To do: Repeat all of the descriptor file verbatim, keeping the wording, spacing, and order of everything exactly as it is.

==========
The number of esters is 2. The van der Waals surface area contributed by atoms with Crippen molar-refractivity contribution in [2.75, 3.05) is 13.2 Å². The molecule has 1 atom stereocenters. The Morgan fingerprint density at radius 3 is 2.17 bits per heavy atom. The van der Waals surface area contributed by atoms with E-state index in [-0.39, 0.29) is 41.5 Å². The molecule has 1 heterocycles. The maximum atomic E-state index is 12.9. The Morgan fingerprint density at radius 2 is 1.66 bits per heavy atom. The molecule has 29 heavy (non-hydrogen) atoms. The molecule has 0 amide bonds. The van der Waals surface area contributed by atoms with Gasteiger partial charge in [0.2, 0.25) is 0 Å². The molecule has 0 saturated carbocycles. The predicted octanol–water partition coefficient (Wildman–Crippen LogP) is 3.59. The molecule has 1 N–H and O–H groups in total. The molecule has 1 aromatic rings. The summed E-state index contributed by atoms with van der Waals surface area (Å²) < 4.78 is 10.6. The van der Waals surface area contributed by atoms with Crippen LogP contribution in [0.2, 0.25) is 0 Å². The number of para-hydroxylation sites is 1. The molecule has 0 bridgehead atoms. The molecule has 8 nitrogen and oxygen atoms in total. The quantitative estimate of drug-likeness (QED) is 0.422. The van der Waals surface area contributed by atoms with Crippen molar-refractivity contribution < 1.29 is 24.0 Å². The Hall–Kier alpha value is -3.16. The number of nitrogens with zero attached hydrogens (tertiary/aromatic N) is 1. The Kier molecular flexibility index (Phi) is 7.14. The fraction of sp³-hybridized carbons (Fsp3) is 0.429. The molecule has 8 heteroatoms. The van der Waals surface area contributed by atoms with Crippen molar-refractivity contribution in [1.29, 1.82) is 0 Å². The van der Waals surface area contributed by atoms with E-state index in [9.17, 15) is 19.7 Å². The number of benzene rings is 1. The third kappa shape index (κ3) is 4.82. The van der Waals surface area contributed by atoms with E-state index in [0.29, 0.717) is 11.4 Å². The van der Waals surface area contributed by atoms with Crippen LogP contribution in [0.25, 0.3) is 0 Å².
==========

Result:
The number of esters is 2. The van der Waals surface area contributed by atoms with Crippen molar-refractivity contribution in [2.75, 3.05) is 13.2 Å². The molecule has 1 atom stereocenters. The Morgan fingerprint density at radius 3 is 2.17 bits per heavy atom. The van der Waals surface area contributed by atoms with E-state index in [-0.39, 0.29) is 41.5 Å². The molecule has 1 heterocycles. The maximum atomic E-state index is 12.9. The Morgan fingerprint density at radius 2 is 1.66 bits per heavy atom. The molecule has 29 heavy (non-hydrogen) atoms. The molecule has 0 amide bonds. The van der Waals surface area contributed by atoms with Gasteiger partial charge in [0.2, 0.25) is 0 Å². The molecule has 0 saturated carbocycles. The predicted octanol–water partition coefficient (Wildman–Crippen LogP) is 3.59. The molecule has 1 N–H and O–H groups in total. The molecule has 1 aromatic rings. The summed E-state index contributed by atoms with van der Waals surface area (Å²) < 4.78 is 10.6. The van der Waals surface area contributed by atoms with Crippen LogP contribution in [0.2, 0.25) is 0 Å². The number of para-hydroxylation sites is 1. The molecule has 0 bridgehead atoms. The molecule has 8 nitrogen and oxygen atoms in total. The quantitative estimate of drug-likeness (QED) is 0.422. The van der Waals surface area contributed by atoms with Crippen molar-refractivity contribution < 1.29 is 24.0 Å². The Hall–Kier alpha value is -3.16. The number of nitrogens with zero attached hydrogens (tertiary/aromatic N) is 1. The Kier molecular flexibility index (Phi) is 7.14. The fraction of sp³-hybridized carbons (Fsp3) is 0.429. The molecule has 8 heteroatoms. The van der Waals surface area contributed by atoms with Crippen molar-refractivity contribution in [1.29, 1.82) is 0 Å². The van der Waals surface area contributed by atoms with E-state index in [9.17, 15) is 19.7 Å². The number of benzene rings is 1. The third kappa shape index (κ3) is 4.82. The van der Waals surface area contributed by atoms with E-state index in [0.29, 0.717) is 11.4 Å². The van der Waals surface area contributed by atoms with Crippen LogP contribution in [0.25, 0.3) is 0 Å².